Good morning. Thank you for all for being here, and thank you for having me at the Minnesota Music Summit. It’s truly an honor to be joining you at this amazing event. Today, I want to explore the future of music, which is still being written, and which you all can play a part in writing. Some of the issues I’ll be bringing up will no doubt be familiar to you. Others may not be as familiar. But it’s not just about me giving some prepared remarks, it’s about dialog. It’s about the very real connections between people who are passionate about music, who create it and nurture it. And those are the connections that I love to make. In 2014, there’s no single approach to being a musician or composer, so it’s become critical that we listen and learn from one another. And I look forward to learning from all of you.
Before I dive into some of the challenges and opportunities facing musicians, I wanted to give you a bit of background about myself and my organization, the Future of Music Coalition. I’ve been playing music all of my life, and had my big run in 1990s, when everyone had a goatee, a nose ring and a street team—remember those? I had the goatee and the street team, but was kind of freaked out about nose rings—I had all these irrational fears about catching it on someone’s lip ring. This was the slacker version of an occupational hazard.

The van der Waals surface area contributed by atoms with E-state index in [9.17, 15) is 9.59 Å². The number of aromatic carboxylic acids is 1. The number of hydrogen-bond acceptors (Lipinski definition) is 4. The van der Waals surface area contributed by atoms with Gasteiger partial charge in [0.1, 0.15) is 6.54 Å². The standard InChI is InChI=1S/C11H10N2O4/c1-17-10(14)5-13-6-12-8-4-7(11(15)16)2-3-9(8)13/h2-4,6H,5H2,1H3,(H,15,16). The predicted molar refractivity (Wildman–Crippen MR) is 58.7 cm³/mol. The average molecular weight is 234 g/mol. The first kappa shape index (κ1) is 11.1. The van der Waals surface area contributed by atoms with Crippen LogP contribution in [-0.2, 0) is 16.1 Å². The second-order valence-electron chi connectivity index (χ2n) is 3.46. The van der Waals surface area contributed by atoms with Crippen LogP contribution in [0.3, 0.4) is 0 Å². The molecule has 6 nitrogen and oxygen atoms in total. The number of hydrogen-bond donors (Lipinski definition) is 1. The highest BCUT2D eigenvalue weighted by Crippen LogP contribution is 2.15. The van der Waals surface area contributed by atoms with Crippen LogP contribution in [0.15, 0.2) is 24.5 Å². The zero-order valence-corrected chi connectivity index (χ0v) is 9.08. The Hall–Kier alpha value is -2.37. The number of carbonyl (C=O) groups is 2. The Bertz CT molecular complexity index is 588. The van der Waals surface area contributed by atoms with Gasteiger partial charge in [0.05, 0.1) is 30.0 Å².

Anyway, I did that for a while, touring all over the Northeast, causing trouble and, like the story goes, breaking up with my band on the verge of hitting the big time. OK, it wasn’t quite that dramatic, but it sure felt like a big deal at the time. After that, I took some time off to run an independent record store—remember those?—and work as an audio engineer, mixing records and making a handful of my own. After that, I became a full-time music journalist—remember those?—mostly covering the avant-garde and underground scenes. So if you wanna talk about obscure Japanese noise rock or Italian prog from the early ‘70s, I’m your dude. All the while, I was working faders and putting out albums at a time when this whole Internet thing was just taking off. On a lark, I moved to Washington, DC. I suppose we can blame Fugazi. I wasn’t exactly sure about what I was supposed to do in Washington, but I somehow stumbled across this think tank for musicians that seemed to define itself against the traditional industry goobers responsible for ruining radio and burying us in boy bands. Somehow, Future of Music Coalition took a chance on bringing me on as their Communications Director, and they haven’t been able to get rid of me yet.